For some time now, whenever the topic of how to preserve the Ghanaian culture is being discussed, one of the most common suggestions that is proffered is that we must encourage the speaking of local languages to enable us to preserve our culture.
Sure, that must be a solution, but from Friday, July 7’s session of Joy FM’s SMS show, a licensed psychologist disclosed there is more to encouraging the speaking of the mother tongue than in preserving culture.
According to the lecturer and licensed psychologist, Dr. Collins Badu Agyemeng there is a link between multilingualism, intelligence, confidence and self-esteem in children.
He indicated that multilingualism helps to elevate the level of confidence and self-esteem in a multilingual child.
Dr. Agyemang explained that, because a multilingual child possesses the ability to speak different languages, it is easier for such a child to express themselves irrespective of where they find themselves.
“If someone is speaking Hausa, I [a multilingual child] can communicate, so I am there, my presence is felt. If the person is Speaking Twi, here I am, Ga, here I am. So there’s a link between confidence and multilingualism and intelligence, confidence and self-esteem at that level.
Another benefit associated with multilingualism that Dr Agyemang raised, was that multilingualism supports healthy ageing.
According to Dr Agyemang, research has attested that there are fewer health benefits associated with monolingualism.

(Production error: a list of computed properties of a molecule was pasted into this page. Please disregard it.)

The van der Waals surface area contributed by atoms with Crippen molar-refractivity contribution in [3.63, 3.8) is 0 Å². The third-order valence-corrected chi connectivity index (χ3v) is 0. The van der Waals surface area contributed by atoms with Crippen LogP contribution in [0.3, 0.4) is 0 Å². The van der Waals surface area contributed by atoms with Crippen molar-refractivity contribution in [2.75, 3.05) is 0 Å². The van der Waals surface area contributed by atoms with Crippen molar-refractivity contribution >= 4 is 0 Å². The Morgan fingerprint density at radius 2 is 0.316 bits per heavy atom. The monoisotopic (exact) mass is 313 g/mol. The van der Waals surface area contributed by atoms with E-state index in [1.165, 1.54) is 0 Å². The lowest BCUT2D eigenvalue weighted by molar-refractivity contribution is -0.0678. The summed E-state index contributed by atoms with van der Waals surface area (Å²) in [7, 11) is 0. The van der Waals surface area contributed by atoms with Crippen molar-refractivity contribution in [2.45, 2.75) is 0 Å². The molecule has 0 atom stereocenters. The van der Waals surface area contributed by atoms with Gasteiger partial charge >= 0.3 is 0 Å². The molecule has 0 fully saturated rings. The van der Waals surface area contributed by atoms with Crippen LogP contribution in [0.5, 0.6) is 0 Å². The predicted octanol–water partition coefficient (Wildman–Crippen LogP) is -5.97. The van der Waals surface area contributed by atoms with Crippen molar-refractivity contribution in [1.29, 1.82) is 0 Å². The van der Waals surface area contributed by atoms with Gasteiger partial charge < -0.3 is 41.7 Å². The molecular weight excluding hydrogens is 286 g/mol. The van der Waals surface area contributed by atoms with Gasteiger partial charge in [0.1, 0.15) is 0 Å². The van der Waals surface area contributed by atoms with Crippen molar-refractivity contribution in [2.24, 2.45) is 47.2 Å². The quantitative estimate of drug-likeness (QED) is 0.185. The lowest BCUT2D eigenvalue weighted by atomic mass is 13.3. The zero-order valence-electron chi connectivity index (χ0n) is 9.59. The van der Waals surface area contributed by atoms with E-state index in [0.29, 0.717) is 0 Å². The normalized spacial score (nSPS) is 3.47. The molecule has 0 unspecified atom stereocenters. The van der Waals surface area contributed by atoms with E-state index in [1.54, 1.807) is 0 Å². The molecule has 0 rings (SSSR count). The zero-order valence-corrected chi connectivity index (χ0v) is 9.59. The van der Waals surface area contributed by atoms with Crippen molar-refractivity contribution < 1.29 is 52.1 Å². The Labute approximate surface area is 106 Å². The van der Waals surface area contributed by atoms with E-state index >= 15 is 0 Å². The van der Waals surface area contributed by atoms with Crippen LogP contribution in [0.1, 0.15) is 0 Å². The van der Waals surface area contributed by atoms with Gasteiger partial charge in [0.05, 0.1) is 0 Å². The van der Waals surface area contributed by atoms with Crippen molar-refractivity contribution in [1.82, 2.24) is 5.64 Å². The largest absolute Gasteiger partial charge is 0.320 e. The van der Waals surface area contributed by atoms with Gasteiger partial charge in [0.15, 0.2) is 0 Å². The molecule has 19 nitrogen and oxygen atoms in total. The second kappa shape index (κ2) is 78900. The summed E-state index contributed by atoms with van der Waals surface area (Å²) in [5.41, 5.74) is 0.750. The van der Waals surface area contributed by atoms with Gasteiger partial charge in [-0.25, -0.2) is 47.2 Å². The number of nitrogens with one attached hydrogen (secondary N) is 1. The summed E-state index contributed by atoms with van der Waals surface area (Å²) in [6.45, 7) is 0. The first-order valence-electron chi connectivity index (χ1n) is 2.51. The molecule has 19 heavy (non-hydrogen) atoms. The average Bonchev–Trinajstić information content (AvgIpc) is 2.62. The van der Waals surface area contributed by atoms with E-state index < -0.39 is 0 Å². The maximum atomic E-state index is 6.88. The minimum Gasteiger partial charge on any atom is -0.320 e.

He further stated that multilingualism is strongly linked to health and well-being, and highlighted the benefits of multilingualism on one’s cognitive health.
The psychologist stated that “multilingualism has been found to actually protect against symptoms of Alzheimer/dementia old age.”
Dementia is a pervasive deterioration of memory and at least one other cognitive function, such as language, and functions such as planning and decision-making, whereas Alzheimer’s disease is a specific brain disease characterised by symptoms of dementia that progressively worsen over time.
The psychologist explained that the brain of a multilingual person is active, which in turn slows down memory loss because, due to the active nature of the brain, the brain is always at work.
Dr Agyemang said, “As I [a multilingual individual] grow older, if someone speaks English, and I understand, it hits some nerves. So the nerves become activated in my brain.”
“Now if someone speaks Twi, and I understand, it also activates some nerves so there is brain stimulation… it keeps your brain active, and because of this, the brain is always working, and the more your memory works, it slows down memory loss,” he further explained.
Considering that the nation has a weak healthcare system, Dr. Agyemang then reasoned that Ghanaians should take advantage of the diverse languages that they have and encourage multilingualism so as to drastically reduce the possibility of a number of Ghanaians getting Alzheimer’s or dementia.